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Dallas Ebola patient was originally sent home from hospital with useless antibiotics, feeding superbug epidemic


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(NaturalNews) When "patient zero" first showed up at Presbyterian Hospital in Dallas with what have now been determined to be some of the early symptoms of Ebola, he was reportedly turned away by hospital staff, who handed him a regimen of antibiotics and told him to basically just go home and sleep it off.

Besides its uselessness for the task at hand -- antibiotics obviously don't work against Ebola -- this common medical reflex is a perfect example of the type of rampant antibiotic abuse that leads to the proliferation of "superbugs." And it could be the same action that, once again, sparks another widespread pandemic.

According to Bloomberg, Thomas Eric Duncan, the Liberian national who inaugurated the arrival of Ebola into the U.S., had attempted to admit himself to Presbyterian Hospital two days after he began to develop symptoms on September 24. Duncan first arrived in the U.S. just four days prior on September 20.

Officials say he most likely came into contact with between 12 and 18 other people during that small window of time. But up to 100 individuals in the Dallas area are now being monitored to see if they develop symptoms.

"Any infectious disease is just a plane ride away in our society now" was the sober response given by Robert Glatter, an emergency room physician at Lenox Hill Hospital in New York, in a statement to Bloomberg. Glatter is not involved in the ongoing Dallas investigation.

"It's bound to happen, especially because the protocol to screen people at airports is not strict now," he added. "We need to be careful to pay attention to travelers now with this index case in the U.S."

CDC launches campaign to end antibiotic abuse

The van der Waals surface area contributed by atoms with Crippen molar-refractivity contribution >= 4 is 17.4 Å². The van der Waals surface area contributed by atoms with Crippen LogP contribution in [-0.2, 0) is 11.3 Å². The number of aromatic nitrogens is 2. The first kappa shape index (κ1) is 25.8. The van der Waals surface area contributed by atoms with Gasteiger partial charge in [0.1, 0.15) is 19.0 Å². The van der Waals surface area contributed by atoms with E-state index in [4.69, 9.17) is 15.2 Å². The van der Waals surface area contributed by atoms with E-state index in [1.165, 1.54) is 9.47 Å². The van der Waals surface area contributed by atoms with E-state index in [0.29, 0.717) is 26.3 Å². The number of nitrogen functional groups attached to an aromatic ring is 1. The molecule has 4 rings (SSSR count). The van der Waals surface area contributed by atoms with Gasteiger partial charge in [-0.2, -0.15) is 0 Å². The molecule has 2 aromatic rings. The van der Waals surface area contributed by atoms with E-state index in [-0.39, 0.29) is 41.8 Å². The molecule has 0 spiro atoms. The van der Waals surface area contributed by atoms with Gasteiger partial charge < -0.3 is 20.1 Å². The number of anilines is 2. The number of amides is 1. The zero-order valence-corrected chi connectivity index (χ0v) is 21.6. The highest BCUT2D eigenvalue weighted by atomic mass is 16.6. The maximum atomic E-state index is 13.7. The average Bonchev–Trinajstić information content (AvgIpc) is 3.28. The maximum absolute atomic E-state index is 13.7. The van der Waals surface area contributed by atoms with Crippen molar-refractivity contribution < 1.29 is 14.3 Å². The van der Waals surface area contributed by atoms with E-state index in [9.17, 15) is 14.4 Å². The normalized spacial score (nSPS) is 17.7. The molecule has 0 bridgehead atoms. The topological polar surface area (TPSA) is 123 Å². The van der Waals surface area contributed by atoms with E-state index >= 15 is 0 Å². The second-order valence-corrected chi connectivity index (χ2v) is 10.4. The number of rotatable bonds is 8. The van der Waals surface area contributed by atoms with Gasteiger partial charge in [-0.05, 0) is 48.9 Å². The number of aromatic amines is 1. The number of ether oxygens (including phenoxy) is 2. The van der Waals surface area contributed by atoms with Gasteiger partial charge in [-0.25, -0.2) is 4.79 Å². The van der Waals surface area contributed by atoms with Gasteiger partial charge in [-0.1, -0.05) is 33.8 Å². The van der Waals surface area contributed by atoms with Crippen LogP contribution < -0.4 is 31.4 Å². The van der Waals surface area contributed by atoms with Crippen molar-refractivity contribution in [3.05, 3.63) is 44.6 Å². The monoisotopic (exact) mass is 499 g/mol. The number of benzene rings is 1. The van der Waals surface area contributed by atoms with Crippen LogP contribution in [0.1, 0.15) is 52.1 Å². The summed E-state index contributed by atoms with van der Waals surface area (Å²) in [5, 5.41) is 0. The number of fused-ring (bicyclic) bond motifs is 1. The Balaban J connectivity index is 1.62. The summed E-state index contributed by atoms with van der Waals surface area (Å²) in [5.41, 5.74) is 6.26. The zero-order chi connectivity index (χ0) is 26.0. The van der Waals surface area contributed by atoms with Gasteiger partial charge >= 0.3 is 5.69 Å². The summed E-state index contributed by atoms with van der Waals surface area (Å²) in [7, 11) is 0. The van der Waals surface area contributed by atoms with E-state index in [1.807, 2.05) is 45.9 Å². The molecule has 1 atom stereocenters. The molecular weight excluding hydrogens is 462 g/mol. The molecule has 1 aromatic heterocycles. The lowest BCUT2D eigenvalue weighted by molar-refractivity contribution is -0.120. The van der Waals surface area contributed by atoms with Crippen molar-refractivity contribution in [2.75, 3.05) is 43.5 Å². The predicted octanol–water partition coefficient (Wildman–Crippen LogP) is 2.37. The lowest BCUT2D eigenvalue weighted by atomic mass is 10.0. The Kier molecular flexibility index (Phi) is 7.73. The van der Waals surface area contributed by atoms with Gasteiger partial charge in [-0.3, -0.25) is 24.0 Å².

What makes the situation even more disturbing is that Duncan told a nurse at Presbyterian Hospital that he had traveled from West Africa, the epicenter of the current Ebola outbreak. This crucial information was ignored, and Duncan ended up returning to the Ivy Apartments off Fair Oaks Ave. with antibiotics in hand, potentially infecting his family and friends along the way.

Since Ebola is a viral condition, antibiotics, which fight bacteria, can't effectively treat it. Antibiotics can and do create bacterial resistance every time they are used, however, which means that, if Duncan actually took them as prescribed, then he only helped contribute to the superbug epidemic while doing nothing for his actual condition.

The U.S. Centers for Disease Control and Prevention (CDC) finally acknowledged back in 2010 that antibiotic misuse and abuse is a major problem. The agency launched a campaign at the time that it said would help address the situation, one of the primary goals of which includes increased funding for the development of new antibiotics.

Part of the problem right now is that drug companies are incentivized to push antibiotics for all sorts of unapproved conditions, which apparently now includes Ebola. The CDC says the result of this industry pressure is that hospitals grossly overprescribe antibiotics, which creates an environment for the rapid growth and spread of superbugs.

"Wasteful use of these antibiotics in doctors' offices and hospitals has created an environment that gives fast-adapting microbes the advantage," Boston.com reported. "And that overuse has led to a dire situation in which common antibiotics can no longer be relied upon to offer a fast and effective cure."

To learn more about how to prepare for a potential Ebola crisis here in the U.S., be sure to check out the Natural News BioDefense.com resource:









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